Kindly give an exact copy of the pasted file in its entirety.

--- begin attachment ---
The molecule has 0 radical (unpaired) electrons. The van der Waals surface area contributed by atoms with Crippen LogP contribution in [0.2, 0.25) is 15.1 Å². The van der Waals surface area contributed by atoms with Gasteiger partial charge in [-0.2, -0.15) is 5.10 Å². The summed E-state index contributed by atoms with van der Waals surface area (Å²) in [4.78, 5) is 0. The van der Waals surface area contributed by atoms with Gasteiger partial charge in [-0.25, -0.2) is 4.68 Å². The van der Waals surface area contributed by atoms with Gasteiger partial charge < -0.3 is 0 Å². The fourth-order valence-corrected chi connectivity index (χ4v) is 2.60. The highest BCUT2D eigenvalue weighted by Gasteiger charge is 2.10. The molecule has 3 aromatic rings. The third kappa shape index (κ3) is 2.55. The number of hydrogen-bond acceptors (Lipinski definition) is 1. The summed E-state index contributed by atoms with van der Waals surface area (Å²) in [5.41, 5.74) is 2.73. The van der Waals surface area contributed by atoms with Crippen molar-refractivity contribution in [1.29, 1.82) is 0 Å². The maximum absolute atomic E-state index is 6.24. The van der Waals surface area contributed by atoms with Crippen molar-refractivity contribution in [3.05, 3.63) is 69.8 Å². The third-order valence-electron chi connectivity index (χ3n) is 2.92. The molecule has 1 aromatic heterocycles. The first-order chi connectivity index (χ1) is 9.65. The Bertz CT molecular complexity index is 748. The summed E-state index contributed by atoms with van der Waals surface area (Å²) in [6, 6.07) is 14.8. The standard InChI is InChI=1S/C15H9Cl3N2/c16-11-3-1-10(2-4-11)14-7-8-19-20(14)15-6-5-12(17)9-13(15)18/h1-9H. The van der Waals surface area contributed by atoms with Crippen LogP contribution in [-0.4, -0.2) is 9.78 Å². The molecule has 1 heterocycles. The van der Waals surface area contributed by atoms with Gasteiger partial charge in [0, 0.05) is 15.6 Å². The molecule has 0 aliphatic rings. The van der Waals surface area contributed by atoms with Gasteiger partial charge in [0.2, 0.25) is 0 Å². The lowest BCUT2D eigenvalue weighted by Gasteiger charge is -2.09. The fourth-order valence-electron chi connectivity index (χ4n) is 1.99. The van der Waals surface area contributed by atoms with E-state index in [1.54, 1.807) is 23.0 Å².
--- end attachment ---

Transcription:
The molecule has 0 radical (unpaired) electrons. The van der Waals surface area contributed by atoms with Crippen LogP contribution in [0.2, 0.25) is 15.1 Å². The van der Waals surface area contributed by atoms with Gasteiger partial charge in [-0.2, -0.15) is 5.10 Å². The summed E-state index contributed by atoms with van der Waals surface area (Å²) in [4.78, 5) is 0. The van der Waals surface area contributed by atoms with Gasteiger partial charge in [-0.25, -0.2) is 4.68 Å². The van der Waals surface area contributed by atoms with Gasteiger partial charge < -0.3 is 0 Å². The fourth-order valence-corrected chi connectivity index (χ4v) is 2.60. The highest BCUT2D eigenvalue weighted by Gasteiger charge is 2.10. The molecule has 3 aromatic rings. The third kappa shape index (κ3) is 2.55. The number of hydrogen-bond acceptors (Lipinski definition) is 1. The summed E-state index contributed by atoms with van der Waals surface area (Å²) in [5.41, 5.74) is 2.73. The van der Waals surface area contributed by atoms with Crippen molar-refractivity contribution in [1.29, 1.82) is 0 Å². The maximum absolute atomic E-state index is 6.24. The van der Waals surface area contributed by atoms with Crippen molar-refractivity contribution in [3.05, 3.63) is 69.8 Å². The third-order valence-electron chi connectivity index (χ3n) is 2.92. The molecule has 1 aromatic heterocycles. The first-order chi connectivity index (χ1) is 9.65. The Bertz CT molecular complexity index is 748. The summed E-state index contributed by atoms with van der Waals surface area (Å²) in [6, 6.07) is 14.8. The standard InChI is InChI=1S/C15H9Cl3N2/c16-11-3-1-10(2-4-11)14-7-8-19-20(14)15-6-5-12(17)9-13(15)18/h1-9H. The van der Waals surface area contributed by atoms with Crippen LogP contribution in [-0.4, -0.2) is 9.78 Å². The molecule has 1 heterocycles. The van der Waals surface area contributed by atoms with Gasteiger partial charge in [0, 0.05) is 15.6 Å². The molecule has 0 aliphatic rings. The van der Waals surface area contributed by atoms with Gasteiger partial charge in [0.2, 0.25) is 0 Å². The lowest BCUT2D eigenvalue weighted by Gasteiger charge is -2.09. The fourth-order valence-electron chi connectivity index (χ4n) is 1.99. The van der Waals surface area contributed by atoms with E-state index in [1.54, 1.807) is 23.0 Å².